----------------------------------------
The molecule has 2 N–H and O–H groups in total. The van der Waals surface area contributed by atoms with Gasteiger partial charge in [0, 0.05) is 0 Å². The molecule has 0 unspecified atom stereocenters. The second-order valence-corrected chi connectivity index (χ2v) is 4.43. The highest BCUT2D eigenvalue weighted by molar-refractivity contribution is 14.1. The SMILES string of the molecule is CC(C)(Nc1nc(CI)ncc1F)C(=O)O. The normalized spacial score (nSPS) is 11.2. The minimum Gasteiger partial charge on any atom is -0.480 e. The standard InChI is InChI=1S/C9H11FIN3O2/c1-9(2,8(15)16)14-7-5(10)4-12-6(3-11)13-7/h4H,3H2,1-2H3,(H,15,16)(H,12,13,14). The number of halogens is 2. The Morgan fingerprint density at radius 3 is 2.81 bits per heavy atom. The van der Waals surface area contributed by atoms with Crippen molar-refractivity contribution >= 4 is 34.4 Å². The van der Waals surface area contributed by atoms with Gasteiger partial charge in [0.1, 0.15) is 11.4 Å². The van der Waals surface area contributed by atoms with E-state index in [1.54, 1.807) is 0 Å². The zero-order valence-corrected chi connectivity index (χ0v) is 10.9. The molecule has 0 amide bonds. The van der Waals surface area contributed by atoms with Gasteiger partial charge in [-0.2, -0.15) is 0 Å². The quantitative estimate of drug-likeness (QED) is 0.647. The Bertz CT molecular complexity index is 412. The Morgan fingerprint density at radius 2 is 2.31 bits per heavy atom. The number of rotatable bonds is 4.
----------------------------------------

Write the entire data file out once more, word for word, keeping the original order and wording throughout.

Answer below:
The molecule has 2 N–H and O–H groups in total. The van der Waals surface area contributed by atoms with Gasteiger partial charge in [0, 0.05) is 0 Å². The molecule has 0 unspecified atom stereocenters. The second-order valence-corrected chi connectivity index (χ2v) is 4.43. The highest BCUT2D eigenvalue weighted by molar-refractivity contribution is 14.1. The SMILES string of the molecule is CC(C)(Nc1nc(CI)ncc1F)C(=O)O. The normalized spacial score (nSPS) is 11.2. The minimum Gasteiger partial charge on any atom is -0.480 e. The standard InChI is InChI=1S/C9H11FIN3O2/c1-9(2,8(15)16)14-7-5(10)4-12-6(3-11)13-7/h4H,3H2,1-2H3,(H,15,16)(H,12,13,14). The number of halogens is 2. The Morgan fingerprint density at radius 3 is 2.81 bits per heavy atom. The van der Waals surface area contributed by atoms with Crippen molar-refractivity contribution >= 4 is 34.4 Å². The van der Waals surface area contributed by atoms with Gasteiger partial charge in [0.1, 0.15) is 11.4 Å². The van der Waals surface area contributed by atoms with E-state index in [1.54, 1.807) is 0 Å². The zero-order valence-corrected chi connectivity index (χ0v) is 10.9. The molecule has 0 amide bonds. The van der Waals surface area contributed by atoms with Gasteiger partial charge in [-0.2, -0.15) is 0 Å². The quantitative estimate of drug-likeness (QED) is 0.647. The Bertz CT molecular complexity index is 412. The Morgan fingerprint density at radius 2 is 2.31 bits per heavy atom. The number of rotatable bonds is 4.